I read The Language of Flowers when I was in a really weird place in my life.
It was around three months ago, not long after losing my papa to a sudden heart attack, and then two weeks later starting a completely new job. I was not in a good emotional place. I was depressed, filled with anxiety, unable to sleep well, and just generally distant from everyone around me. Maybe that’s why I enjoyed this book so much, and why the main character, Victoria, resonated with me so well.
Back in Victorian times, flowers were used to convey messages- friendship, distrust, passion, hope, etc. For this woman who grew up in a series of foster homes, the language of flowers becomes her undoing and then her redemption.
This is not a book for the weak of heart, nor is it a novel for the fast pace, action lover. If you enjoy beautifully written settings, excellent dialogue, superb character arches, and deep emotions, then this tale is perfect for you.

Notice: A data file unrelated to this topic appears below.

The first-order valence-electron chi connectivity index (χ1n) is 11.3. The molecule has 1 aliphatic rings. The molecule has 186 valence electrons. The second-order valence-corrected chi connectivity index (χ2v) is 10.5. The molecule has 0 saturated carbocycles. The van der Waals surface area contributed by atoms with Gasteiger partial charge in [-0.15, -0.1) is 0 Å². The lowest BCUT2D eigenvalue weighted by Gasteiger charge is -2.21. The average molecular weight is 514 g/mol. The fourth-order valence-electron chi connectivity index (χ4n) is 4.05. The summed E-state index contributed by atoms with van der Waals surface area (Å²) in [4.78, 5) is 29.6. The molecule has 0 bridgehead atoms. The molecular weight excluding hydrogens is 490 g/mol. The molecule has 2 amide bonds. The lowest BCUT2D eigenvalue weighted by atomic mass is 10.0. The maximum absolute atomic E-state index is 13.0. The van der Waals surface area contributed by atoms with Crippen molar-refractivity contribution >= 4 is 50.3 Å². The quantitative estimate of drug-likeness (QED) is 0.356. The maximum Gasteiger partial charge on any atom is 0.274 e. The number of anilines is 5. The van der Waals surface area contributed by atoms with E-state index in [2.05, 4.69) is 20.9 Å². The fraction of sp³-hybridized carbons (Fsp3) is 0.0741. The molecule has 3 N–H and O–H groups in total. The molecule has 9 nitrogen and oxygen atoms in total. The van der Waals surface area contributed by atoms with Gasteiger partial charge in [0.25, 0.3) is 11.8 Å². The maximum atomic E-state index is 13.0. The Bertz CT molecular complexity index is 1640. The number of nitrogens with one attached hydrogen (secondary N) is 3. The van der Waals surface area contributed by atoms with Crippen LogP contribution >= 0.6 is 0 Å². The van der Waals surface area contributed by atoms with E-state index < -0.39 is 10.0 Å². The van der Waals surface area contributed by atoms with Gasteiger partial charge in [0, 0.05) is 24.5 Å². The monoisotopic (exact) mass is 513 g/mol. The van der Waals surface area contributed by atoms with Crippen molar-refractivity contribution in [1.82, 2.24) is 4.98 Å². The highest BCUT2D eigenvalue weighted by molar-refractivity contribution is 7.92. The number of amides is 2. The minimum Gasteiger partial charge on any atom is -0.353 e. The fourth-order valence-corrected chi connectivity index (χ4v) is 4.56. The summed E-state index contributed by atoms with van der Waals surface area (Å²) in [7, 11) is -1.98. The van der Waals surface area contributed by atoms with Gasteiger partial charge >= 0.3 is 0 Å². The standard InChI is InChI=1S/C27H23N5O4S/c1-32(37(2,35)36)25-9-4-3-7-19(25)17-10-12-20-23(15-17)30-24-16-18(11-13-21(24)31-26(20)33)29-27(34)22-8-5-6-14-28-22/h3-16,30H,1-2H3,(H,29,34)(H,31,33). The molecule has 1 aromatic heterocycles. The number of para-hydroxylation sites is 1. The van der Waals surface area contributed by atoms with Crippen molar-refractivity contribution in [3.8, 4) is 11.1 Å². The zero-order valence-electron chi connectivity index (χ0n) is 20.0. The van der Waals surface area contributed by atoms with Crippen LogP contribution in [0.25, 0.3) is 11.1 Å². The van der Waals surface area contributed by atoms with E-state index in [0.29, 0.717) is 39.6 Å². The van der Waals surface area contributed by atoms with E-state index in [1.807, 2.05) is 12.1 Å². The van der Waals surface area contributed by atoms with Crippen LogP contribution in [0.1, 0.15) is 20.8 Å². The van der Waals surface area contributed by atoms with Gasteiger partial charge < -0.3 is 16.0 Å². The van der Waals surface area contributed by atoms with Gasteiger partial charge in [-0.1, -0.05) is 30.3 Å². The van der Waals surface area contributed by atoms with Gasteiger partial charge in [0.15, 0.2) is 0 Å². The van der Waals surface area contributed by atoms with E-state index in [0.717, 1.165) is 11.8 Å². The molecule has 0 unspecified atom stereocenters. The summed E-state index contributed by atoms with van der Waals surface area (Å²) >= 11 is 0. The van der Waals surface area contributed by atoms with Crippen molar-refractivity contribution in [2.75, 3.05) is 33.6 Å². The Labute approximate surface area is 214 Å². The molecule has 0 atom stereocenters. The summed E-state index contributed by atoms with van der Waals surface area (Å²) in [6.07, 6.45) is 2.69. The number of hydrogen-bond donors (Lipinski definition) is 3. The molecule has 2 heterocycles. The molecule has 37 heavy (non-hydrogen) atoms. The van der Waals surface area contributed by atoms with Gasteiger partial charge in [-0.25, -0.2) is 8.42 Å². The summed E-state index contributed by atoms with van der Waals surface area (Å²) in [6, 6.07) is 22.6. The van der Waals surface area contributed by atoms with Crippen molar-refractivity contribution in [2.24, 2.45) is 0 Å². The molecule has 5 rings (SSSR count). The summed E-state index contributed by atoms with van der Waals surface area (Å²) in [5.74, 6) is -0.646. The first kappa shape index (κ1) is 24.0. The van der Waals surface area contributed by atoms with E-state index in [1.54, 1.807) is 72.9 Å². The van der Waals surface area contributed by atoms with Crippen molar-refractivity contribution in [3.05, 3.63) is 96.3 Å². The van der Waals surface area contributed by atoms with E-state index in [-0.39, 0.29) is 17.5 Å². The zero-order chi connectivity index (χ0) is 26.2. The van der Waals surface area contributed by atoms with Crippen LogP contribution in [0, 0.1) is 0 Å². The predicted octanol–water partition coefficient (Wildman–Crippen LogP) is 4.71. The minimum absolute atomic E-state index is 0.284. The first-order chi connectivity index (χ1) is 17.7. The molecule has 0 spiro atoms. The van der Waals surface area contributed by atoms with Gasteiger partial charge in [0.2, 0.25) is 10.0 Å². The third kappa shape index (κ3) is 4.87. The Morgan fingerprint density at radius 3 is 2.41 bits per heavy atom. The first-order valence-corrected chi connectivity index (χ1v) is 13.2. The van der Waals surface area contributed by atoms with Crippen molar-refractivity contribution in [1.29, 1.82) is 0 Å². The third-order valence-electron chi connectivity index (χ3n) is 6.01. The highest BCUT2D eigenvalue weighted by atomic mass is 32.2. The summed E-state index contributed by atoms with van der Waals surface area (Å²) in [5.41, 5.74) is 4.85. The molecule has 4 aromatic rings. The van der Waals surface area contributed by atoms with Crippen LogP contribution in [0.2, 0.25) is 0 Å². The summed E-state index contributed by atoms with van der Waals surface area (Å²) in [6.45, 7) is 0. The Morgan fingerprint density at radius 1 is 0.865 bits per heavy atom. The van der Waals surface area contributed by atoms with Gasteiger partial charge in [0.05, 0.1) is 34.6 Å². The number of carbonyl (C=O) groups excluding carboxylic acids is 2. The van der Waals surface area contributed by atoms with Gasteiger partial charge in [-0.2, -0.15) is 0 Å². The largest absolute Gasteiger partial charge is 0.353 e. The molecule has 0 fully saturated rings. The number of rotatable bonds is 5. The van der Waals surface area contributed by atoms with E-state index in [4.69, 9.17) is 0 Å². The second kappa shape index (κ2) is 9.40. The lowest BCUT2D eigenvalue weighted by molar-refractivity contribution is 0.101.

It made me want to pick up an encyclopedia on flower meanings. It made me want to go back and right wrongs from my past. And most of all, it made me want to become a foster parent and possibly adopt a beautiful, tragic, suspicious, bright, and flawed little kid. I’m not lying when I say that while reading this book, I turned to my husband and asked him if we could someday foster. I don’t know what God has in store for my life, but I DO know that this book is moving.
Go out and read this lesser known novel. Bring a box ofKleenex. And prepare to have your heart changed. Five out of five chickadees singing.